News

November 2, 2018
 

Violin player sailed on to career in Navy

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by STEPHEN DELGADO
Thunderbolt staff writer
Courtesy photo
Richard States and wife, Sharon, pose for a photo at the USS Mauna Kea reunion in 2009 in San Antonio.

There used to be an ad commonly seen in the 1960s that stated, “Join the Navy and see the world.”

An accomplished violin player in middle and high school who played in the school orchestra took these words to heart.

Richard States spent 20 years in the active Navy and eight years in the Naval Reserve and had the opportunity to see a good part of the United States and the western Pacific Ocean.

He chose the Navy because it seemed to be the best military option at the time, and besides, it offered traveling to many areas of the world, he said.

States, a native of Wausau, Wisconsin, made his debut in the Navy in March 1966 soon after graduating from Wausau High School and was assigned to an ammunition ship, USS Mauna Kea, and would serve on that ship until September 1969.

“We had stops in Da Nang Harbor, Vietnam in May 1968, and we were tasked to provide ammunition to many carriers, guided missile cruisers and destroyers in the Tonkin Gulf,” he said.

His early years in the Navy gave States the opportunity to meet people from all areas of the United States and the world.

“It didn’t matter where we were from,” he said. “We shared in the mission of serving our country.”

States was honorably discharged in September 1969, but he got back in the game on a part-time basis, enlisting in the Naval Reserve in March 1972 until August 1980.

His Reserve duty station took him back to his home area.

“My home area was mainly Milwaukee,” he said. “In addition to Milwaukee, I also served at the Naval Station Great Lakes, (Illinois).”

However in 1980, States faced a tough decision.

“I was living with my wife and two young sons in Waukesha, Wisconsin, and my civilian job was gone,” he said. “I made the decision to go back in the active Navy.”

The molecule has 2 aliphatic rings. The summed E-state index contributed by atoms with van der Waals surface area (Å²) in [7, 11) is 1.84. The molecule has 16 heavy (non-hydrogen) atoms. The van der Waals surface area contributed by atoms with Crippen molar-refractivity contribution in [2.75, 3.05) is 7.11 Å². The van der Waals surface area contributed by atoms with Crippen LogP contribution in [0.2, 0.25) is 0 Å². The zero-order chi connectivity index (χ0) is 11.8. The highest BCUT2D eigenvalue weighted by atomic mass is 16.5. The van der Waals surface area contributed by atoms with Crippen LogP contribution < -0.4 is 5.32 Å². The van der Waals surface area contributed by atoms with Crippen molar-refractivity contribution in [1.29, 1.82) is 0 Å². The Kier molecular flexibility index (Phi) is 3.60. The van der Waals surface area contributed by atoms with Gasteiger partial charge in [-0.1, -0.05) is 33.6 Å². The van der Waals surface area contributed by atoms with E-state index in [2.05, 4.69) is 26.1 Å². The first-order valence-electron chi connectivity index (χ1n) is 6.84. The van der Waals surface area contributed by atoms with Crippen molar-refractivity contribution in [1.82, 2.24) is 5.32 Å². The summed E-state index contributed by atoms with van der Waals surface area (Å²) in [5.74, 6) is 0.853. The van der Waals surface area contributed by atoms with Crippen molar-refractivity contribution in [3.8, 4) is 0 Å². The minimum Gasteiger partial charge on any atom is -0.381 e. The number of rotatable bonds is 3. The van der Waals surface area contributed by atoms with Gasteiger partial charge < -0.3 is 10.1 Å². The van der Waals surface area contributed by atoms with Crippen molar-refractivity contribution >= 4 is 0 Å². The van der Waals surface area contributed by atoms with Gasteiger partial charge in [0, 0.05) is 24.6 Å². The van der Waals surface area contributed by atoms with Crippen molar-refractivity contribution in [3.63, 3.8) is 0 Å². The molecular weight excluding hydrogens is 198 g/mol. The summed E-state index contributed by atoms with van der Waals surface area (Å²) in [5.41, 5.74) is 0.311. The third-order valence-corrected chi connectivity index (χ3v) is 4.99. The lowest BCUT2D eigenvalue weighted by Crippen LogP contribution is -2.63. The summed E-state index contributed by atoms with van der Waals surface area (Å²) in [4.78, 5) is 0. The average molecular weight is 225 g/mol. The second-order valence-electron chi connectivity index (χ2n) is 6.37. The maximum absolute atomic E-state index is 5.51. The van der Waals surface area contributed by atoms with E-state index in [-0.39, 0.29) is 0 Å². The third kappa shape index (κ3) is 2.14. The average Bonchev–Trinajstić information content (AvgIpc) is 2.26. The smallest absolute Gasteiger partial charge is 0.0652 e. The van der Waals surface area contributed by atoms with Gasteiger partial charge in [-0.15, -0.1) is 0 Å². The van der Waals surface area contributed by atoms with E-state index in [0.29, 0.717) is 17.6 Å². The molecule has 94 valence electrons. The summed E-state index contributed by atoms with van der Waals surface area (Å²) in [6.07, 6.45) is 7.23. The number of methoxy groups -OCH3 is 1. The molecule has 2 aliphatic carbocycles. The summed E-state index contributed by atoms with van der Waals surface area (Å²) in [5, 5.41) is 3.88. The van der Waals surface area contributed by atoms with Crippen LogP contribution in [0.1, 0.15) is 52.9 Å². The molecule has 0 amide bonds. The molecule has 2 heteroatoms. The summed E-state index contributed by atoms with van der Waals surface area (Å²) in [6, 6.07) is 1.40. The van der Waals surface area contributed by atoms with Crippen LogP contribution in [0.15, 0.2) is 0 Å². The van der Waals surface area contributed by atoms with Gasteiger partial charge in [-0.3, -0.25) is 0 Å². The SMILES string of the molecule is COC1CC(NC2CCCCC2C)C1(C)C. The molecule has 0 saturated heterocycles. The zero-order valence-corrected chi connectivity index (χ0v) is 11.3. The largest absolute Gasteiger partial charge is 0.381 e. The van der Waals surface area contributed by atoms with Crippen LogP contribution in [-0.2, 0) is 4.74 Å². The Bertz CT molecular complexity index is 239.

His first assignment was at Naval Air Station, Wallow Grove, Pennsylvania. He said he enjoyed this assignment because it gave him the opportunity to deal with the different commands on base.

States served at this assignment until 1983, and then he received orders to the Naval and Marine Corps Reserve Center, Madison, Wisconsin.

Three years later in 1986, he got orders that took him to the Naval Reserve Readiness Command Region Six, Washington.

This assignment was busy and challenging.

“Region Six was comprised of approximately 10 Reserve centers in Maryland, Virginia, Pennsylvania and West Virginia,” he said. “We traveled to Reserve centers and inspected them in administrative areas. As a Yeoman First Class, it was my responsibility to evaluate them.”

It was back to NAS, Wallow Grove, in 1989 with Patrol Squadron (VP) 66, which included a deployment to Bermuda.

The command was very active and a busy one, but it was enjoyable, and it was rewarding to be part of it, States said.

His next assignment was a few hundred miles away at the Naval Reserve Center, Chicopee, Massachusetts, in 1992, which had six Navy Reserve units at the center. The center was located at nearby Westover Air Reserve Base.

The Reserve Center at Chicopee, closed a year later as part of the 1995 Base Realignment and Closure Commission.

As the sun was setting on States’ career, he was back at Naval Reserve Readiness Command Region Six and a short time later, he was transferred to the Fleet Reserve. It was time to retire with 20 years of active service and eight years in the Reserves. He retired as a Yeoman First Class in 1996.

States has been married to Sharon for 49 years and has two grown sons, Andy and Tim. He moved to Arizona in 2008 and lives in Tucson.

He stated his feeling about his service simply and succinctly.

“In all, my time in the Navy was very good. Like any job, there were ups and downs through the many years I served, but most of all, I was proud to serve my country.”




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